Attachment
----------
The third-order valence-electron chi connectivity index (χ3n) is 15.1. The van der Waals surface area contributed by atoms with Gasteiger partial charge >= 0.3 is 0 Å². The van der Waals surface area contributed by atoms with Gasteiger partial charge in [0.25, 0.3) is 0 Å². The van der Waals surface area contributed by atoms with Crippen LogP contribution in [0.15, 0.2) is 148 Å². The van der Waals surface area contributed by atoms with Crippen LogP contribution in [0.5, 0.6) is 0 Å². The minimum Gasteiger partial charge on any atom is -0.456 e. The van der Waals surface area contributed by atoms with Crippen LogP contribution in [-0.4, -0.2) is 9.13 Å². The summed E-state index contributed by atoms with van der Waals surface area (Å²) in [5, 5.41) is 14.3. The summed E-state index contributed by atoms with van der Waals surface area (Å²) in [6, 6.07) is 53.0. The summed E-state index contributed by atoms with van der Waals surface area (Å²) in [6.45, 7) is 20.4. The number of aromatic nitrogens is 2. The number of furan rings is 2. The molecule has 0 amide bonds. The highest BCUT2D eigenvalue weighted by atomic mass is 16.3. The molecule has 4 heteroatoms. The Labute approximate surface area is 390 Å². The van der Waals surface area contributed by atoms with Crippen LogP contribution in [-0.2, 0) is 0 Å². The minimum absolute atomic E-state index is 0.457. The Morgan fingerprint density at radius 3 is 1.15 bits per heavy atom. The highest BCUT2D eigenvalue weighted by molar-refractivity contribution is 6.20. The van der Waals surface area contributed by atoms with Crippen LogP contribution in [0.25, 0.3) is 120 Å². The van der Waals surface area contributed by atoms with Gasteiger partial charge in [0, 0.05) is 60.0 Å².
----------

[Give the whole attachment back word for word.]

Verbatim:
The third-order valence-electron chi connectivity index (χ3n) is 15.1. The van der Waals surface area contributed by atoms with Gasteiger partial charge >= 0.3 is 0 Å². The van der Waals surface area contributed by atoms with Gasteiger partial charge in [0.25, 0.3) is 0 Å². The van der Waals surface area contributed by atoms with Crippen LogP contribution in [0.15, 0.2) is 148 Å². The van der Waals surface area contributed by atoms with Crippen LogP contribution in [0.5, 0.6) is 0 Å². The minimum Gasteiger partial charge on any atom is -0.456 e. The van der Waals surface area contributed by atoms with Crippen LogP contribution in [-0.4, -0.2) is 9.13 Å². The summed E-state index contributed by atoms with van der Waals surface area (Å²) in [5, 5.41) is 14.3. The summed E-state index contributed by atoms with van der Waals surface area (Å²) in [6, 6.07) is 53.0. The summed E-state index contributed by atoms with van der Waals surface area (Å²) in [6.45, 7) is 20.4. The number of aromatic nitrogens is 2. The number of furan rings is 2. The molecule has 0 amide bonds. The highest BCUT2D eigenvalue weighted by atomic mass is 16.3. The molecule has 4 heteroatoms. The Labute approximate surface area is 390 Å². The van der Waals surface area contributed by atoms with Crippen LogP contribution in [-0.2, 0) is 0 Å². The minimum absolute atomic E-state index is 0.457. The Morgan fingerprint density at radius 3 is 1.15 bits per heavy atom. The highest BCUT2D eigenvalue weighted by molar-refractivity contribution is 6.20. The van der Waals surface area contributed by atoms with Crippen LogP contribution in [0.25, 0.3) is 120 Å². The van der Waals surface area contributed by atoms with Gasteiger partial charge in [0, 0.05) is 60.0 Å².